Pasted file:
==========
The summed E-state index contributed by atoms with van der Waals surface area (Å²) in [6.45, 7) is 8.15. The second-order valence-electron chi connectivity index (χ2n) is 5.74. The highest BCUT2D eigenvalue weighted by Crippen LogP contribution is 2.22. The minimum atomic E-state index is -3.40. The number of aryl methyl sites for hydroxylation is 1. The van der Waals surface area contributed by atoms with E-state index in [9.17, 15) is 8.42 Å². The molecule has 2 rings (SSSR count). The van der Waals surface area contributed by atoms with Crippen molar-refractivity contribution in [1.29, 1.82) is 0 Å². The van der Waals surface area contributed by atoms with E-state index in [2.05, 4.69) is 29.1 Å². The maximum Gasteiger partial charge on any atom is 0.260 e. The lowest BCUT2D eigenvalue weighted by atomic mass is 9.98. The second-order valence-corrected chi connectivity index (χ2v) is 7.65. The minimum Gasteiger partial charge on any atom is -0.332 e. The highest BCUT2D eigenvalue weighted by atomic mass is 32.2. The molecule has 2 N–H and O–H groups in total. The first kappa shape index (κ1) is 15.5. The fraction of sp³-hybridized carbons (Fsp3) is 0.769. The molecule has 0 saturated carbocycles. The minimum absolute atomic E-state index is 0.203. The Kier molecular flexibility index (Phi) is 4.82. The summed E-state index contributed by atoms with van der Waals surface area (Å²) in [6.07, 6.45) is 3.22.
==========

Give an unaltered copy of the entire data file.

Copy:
The summed E-state index contributed by atoms with van der Waals surface area (Å²) in [6.45, 7) is 8.15. The second-order valence-electron chi connectivity index (χ2n) is 5.74. The highest BCUT2D eigenvalue weighted by Crippen LogP contribution is 2.22. The minimum atomic E-state index is -3.40. The number of aryl methyl sites for hydroxylation is 1. The van der Waals surface area contributed by atoms with E-state index in [9.17, 15) is 8.42 Å². The molecule has 2 rings (SSSR count). The van der Waals surface area contributed by atoms with Crippen molar-refractivity contribution in [1.29, 1.82) is 0 Å². The van der Waals surface area contributed by atoms with E-state index in [2.05, 4.69) is 29.1 Å². The maximum Gasteiger partial charge on any atom is 0.260 e. The lowest BCUT2D eigenvalue weighted by atomic mass is 9.98. The second-order valence-corrected chi connectivity index (χ2v) is 7.65. The minimum Gasteiger partial charge on any atom is -0.332 e. The highest BCUT2D eigenvalue weighted by atomic mass is 32.2. The molecule has 2 N–H and O–H groups in total. The first kappa shape index (κ1) is 15.5. The fraction of sp³-hybridized carbons (Fsp3) is 0.769. The molecule has 0 saturated carbocycles. The minimum absolute atomic E-state index is 0.203. The Kier molecular flexibility index (Phi) is 4.82. The summed E-state index contributed by atoms with van der Waals surface area (Å²) in [6.07, 6.45) is 3.22.